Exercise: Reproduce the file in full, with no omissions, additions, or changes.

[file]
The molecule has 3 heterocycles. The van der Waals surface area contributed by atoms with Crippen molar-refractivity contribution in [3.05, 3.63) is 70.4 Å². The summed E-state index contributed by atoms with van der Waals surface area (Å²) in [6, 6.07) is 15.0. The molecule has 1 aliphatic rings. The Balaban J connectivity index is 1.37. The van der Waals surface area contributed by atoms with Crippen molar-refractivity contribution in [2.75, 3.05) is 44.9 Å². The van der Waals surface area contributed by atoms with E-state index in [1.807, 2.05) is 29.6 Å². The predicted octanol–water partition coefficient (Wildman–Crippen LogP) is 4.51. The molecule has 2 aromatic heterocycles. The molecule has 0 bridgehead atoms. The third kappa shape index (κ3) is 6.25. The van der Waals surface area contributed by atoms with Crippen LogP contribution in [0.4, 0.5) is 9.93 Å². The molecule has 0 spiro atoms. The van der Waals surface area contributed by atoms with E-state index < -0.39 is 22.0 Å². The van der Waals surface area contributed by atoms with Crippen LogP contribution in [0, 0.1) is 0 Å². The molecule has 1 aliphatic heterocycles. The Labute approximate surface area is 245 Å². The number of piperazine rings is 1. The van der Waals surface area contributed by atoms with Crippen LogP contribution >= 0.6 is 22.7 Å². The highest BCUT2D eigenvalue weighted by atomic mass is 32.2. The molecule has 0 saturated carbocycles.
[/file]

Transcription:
The molecule has 3 heterocycles. The van der Waals surface area contributed by atoms with Crippen molar-refractivity contribution in [3.05, 3.63) is 70.4 Å². The summed E-state index contributed by atoms with van der Waals surface area (Å²) in [6, 6.07) is 15.0. The molecule has 1 aliphatic rings. The Balaban J connectivity index is 1.37. The van der Waals surface area contributed by atoms with Crippen molar-refractivity contribution in [2.75, 3.05) is 44.9 Å². The van der Waals surface area contributed by atoms with E-state index in [1.807, 2.05) is 29.6 Å². The predicted octanol–water partition coefficient (Wildman–Crippen LogP) is 4.51. The molecule has 2 aromatic heterocycles. The molecule has 0 bridgehead atoms. The third kappa shape index (κ3) is 6.25. The van der Waals surface area contributed by atoms with Crippen LogP contribution in [0.4, 0.5) is 9.93 Å². The molecule has 0 spiro atoms. The van der Waals surface area contributed by atoms with E-state index < -0.39 is 22.0 Å². The van der Waals surface area contributed by atoms with Crippen LogP contribution in [0, 0.1) is 0 Å². The molecule has 1 aliphatic heterocycles. The Labute approximate surface area is 245 Å². The number of piperazine rings is 1. The van der Waals surface area contributed by atoms with Crippen LogP contribution >= 0.6 is 22.7 Å². The highest BCUT2D eigenvalue weighted by atomic mass is 32.2. The molecule has 0 saturated carbocycles.